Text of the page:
December 4, 2013

Tips to Survive the Holidays

Schricker,-Mary-Dec2010By Mary Schricker Gemberling

The following is an excerpt from Handling the Holidays by Therese Rando, PhD.

One of the most painful issues to deal with is how to survive the holidays after the death of a loved one Because holidays are supposed to be family times, and because of the extraordinary (although unrealistic) expectations that you should feel close to everyone, this time of year can underscore the absence of your deceased loved one more than any other time. Bittersweet may be the best word to describe what you are feeling. You feel the sweetness of the holidays, but the bitterness of your loved one’s absence. Put together, they can give you a rich feeling of love for those present and for those gone whom you will never forget The important thing to remember is that you and your family do have options about how to cope with the holidays. These are a few things to keep in mind.

• As much as you would like to skip the entire holiday season, this if impossible. Therefore, it will be wise for you to take control of the situation by facing it squarely and planning for what you do and do not want to do to get through this time.

• Realize that the anticipation of pain at the holidays is always worse than the actual day.

• Recognize that what you decide this year can be changed next year; you can move to something new or back to the old way. Decide what is right for you and your family now. Don’t worry about all the other holidays to come in the years ahead. You will be at different places in your mourning and in your life then.

• Ask yourself and your loved ones to decide what is important for you to make your holidays meaningful and bearable. Then, through compromise and negotiation, see if everyone can get a little of what he or she wants and needs. Give-and-take is important here.

• Recognize that the holidays are filled with unrealistic expectations for intimacy, closeness, relaxation, and joy for all people-not just for the bereaved. Try not to buy into this for yourself-you already have enough to contend with.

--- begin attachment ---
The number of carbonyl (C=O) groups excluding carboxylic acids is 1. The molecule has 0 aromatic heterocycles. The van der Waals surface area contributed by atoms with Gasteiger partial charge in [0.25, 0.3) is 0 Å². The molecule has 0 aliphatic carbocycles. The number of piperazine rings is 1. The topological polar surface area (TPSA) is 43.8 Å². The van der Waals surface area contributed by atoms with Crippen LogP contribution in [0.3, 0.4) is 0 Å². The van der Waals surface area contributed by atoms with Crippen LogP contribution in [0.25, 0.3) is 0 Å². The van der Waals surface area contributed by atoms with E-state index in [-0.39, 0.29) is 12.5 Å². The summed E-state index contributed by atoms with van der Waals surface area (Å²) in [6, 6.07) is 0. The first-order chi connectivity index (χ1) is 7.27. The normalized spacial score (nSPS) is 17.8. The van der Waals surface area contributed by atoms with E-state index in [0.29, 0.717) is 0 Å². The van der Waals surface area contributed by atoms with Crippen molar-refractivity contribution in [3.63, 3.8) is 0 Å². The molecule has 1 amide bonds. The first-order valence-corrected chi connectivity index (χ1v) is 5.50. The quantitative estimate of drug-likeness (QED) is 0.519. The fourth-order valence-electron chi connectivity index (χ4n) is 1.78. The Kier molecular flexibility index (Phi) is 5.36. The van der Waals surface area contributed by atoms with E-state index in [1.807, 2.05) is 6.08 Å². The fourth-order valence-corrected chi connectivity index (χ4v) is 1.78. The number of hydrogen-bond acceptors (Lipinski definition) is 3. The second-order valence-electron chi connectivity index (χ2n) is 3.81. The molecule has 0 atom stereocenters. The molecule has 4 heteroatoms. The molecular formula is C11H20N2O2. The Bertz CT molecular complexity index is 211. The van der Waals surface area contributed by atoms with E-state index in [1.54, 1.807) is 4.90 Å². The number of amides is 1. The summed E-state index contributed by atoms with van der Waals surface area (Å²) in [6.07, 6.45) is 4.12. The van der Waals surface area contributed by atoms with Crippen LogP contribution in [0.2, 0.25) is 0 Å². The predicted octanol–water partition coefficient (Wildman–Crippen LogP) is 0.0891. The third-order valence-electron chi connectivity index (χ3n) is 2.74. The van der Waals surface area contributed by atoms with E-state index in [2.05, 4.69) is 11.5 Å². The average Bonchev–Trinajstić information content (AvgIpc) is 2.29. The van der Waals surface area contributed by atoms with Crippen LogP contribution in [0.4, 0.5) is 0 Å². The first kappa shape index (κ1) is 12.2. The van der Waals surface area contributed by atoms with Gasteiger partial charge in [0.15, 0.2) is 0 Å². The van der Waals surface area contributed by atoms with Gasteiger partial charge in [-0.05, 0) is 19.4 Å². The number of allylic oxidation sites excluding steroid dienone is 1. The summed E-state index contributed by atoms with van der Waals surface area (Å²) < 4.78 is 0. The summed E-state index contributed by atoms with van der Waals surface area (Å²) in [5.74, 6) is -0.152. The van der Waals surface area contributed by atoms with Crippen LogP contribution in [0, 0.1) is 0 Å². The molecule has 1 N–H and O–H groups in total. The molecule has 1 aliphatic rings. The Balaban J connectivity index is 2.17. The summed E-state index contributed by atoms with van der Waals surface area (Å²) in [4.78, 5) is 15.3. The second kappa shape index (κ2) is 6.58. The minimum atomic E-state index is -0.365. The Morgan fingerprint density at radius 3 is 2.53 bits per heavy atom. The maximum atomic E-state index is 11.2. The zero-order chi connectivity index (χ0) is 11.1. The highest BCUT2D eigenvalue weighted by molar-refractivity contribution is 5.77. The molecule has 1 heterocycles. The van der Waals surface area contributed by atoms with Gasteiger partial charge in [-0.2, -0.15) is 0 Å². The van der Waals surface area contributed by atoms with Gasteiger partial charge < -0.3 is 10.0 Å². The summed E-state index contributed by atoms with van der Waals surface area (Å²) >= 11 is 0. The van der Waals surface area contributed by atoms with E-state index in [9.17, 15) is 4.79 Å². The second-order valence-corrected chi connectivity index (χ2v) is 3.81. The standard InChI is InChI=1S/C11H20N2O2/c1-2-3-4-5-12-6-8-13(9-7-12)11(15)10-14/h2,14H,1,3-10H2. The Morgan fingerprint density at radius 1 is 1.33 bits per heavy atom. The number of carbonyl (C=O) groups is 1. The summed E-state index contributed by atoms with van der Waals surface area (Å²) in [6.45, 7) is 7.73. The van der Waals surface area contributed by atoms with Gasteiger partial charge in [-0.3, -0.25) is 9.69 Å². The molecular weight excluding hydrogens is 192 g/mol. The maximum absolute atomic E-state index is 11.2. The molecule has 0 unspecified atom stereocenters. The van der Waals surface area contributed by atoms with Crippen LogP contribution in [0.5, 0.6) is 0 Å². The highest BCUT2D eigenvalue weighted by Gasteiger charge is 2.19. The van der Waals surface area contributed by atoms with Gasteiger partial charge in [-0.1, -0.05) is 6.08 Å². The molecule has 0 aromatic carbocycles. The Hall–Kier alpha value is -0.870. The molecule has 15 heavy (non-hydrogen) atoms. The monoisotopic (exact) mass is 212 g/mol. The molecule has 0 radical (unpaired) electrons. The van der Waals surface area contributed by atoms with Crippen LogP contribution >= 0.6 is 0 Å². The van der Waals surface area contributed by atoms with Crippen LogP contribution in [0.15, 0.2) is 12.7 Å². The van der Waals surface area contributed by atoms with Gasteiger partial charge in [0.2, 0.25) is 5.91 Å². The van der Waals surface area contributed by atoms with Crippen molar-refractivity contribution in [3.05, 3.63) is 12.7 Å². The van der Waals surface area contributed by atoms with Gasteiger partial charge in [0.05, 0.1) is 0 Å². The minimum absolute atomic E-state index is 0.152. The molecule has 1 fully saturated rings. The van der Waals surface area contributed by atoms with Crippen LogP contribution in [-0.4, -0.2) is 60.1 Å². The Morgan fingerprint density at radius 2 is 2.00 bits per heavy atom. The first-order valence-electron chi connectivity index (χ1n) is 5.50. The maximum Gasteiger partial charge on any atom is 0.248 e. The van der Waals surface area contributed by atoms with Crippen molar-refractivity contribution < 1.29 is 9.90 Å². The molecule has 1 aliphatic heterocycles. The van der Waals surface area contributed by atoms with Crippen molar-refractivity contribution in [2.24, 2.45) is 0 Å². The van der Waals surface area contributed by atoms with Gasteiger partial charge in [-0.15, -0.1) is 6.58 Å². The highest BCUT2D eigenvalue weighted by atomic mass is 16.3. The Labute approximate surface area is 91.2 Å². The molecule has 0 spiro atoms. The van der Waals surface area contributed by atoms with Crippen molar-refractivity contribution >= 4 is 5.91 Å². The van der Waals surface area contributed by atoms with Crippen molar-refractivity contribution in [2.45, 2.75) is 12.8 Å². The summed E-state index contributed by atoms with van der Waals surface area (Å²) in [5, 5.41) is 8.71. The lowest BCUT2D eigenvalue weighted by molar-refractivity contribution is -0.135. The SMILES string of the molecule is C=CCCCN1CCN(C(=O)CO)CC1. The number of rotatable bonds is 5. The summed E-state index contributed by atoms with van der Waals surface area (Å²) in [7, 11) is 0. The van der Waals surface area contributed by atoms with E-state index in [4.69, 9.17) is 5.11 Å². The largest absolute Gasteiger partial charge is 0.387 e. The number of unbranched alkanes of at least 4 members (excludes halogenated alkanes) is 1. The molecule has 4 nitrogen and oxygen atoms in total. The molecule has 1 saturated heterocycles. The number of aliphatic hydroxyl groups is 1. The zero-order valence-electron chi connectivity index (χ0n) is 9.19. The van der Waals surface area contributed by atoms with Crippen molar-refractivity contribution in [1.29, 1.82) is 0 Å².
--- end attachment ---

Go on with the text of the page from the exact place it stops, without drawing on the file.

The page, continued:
• Be aware of the pressures, demands, depression, increased alcohol intake, and fatigue that come with holidays. As a bereaved person, you may feel these more than others. Take time to take care of yourself during this time. You will need it even more.

• Re-evaluate your family traditions. Ask yourself and your surviving loved ones whether you need to carry them on this year or whether you should begin to develop some new ones. Perhaps you can alter you traditions slightly so that you can still have them to a certain extent, but don’t have to highlight your loved ones absence more than it already is.

• Do something for someone else. Although you may feel deprived because of the loss of your loved one, reaching out to another can bring you some measure of fulfillment. For example give a donation in your loved one’s name. Invite a guest to share in your festivities. Give food to a needy family.

Mary Schricker Gemberling, former educator and Seniors Real Estate Specialist, is the author of two books, The West End Kid and Labor of Love; My Personal Journey Through the World of Caregiving (available at )

Filed Under: Family

Trackback URL: